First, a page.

Some give up in utter frustration, while others get really mad at their own party. Others get even more angry at the “other” party and refocus their support for their original party.

But one reality remains in the minds of most people arriving at this understanding: Neither party has the answers, and neither party is likely to really fix our problems.

More, the system is basically designed so that the party of big government and the party of big business take turns being in charge.

When regular citizens understand the goals of Keynesianism, it is a major shock.

At this point, what is a caring, sincere and committed citizen to do? When you learn that parties are parties are parties, how do you stay involved in governance? And how do you stay positive and optimistic about the future?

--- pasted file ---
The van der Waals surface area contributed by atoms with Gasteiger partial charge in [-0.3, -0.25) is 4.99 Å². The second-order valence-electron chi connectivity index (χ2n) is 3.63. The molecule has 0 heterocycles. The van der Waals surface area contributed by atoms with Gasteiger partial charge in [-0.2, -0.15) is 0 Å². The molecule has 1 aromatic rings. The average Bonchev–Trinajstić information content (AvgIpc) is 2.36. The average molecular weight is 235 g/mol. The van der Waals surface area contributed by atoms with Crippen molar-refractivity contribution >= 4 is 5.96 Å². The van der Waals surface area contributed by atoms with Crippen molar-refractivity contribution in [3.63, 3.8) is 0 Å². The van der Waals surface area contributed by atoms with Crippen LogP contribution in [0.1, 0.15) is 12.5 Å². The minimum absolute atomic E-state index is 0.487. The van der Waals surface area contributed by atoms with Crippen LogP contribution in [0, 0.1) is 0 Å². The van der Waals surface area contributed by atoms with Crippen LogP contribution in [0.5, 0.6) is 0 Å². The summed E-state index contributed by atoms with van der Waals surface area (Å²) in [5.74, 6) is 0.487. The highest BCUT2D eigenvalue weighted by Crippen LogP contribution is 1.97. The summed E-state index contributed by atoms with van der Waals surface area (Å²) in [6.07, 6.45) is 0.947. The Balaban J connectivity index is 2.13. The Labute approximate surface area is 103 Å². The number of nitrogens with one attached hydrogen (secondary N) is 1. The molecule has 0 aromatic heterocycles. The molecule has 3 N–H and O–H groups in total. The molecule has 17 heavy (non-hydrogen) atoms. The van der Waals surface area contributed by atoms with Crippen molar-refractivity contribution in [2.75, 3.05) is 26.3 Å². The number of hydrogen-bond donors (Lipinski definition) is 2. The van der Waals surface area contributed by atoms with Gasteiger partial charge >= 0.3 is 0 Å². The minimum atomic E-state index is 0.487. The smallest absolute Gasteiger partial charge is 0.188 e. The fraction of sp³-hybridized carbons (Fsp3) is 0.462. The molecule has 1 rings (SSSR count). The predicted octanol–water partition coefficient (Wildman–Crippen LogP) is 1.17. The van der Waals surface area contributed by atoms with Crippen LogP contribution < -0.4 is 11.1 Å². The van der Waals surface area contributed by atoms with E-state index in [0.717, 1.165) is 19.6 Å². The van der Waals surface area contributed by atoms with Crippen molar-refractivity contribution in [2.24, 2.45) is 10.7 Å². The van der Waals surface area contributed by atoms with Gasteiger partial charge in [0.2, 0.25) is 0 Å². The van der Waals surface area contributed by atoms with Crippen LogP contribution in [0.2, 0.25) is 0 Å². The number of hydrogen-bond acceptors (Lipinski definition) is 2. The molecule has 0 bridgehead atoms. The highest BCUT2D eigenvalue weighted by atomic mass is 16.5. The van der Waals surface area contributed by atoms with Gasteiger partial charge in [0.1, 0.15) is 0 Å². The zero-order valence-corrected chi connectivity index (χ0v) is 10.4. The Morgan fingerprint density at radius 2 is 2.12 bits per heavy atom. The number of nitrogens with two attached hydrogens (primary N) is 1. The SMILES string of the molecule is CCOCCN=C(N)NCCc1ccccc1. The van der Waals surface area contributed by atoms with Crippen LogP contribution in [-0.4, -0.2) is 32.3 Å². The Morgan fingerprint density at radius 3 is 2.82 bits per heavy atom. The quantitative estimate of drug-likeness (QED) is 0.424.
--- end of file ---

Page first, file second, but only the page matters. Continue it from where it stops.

The Big Decision

The answer to these questions is for citizens to begin to study and think a lot more about government and to stop ignoring freedom by leaving it to the political professionals.

Unless regular people realize that freedom is up to them, not the experts, and that they need to learn more and take more action to make a real difference, they are unlikely to become true citizens.

When a person does make these realizations, however, he or she drastically changes. He becomes excited about impacting freedom.

There are three major ways to do this, and the three are drastically different:

  1. Populism
  2. Activism
  3. Independence

This is “the big decision” for free citizens who really want to maintain and even increase freedom.

Whether your political views are generally liberal, conservative, libertarian, progressive, green, or centrist, the big decision is a powerful way to start making a real difference.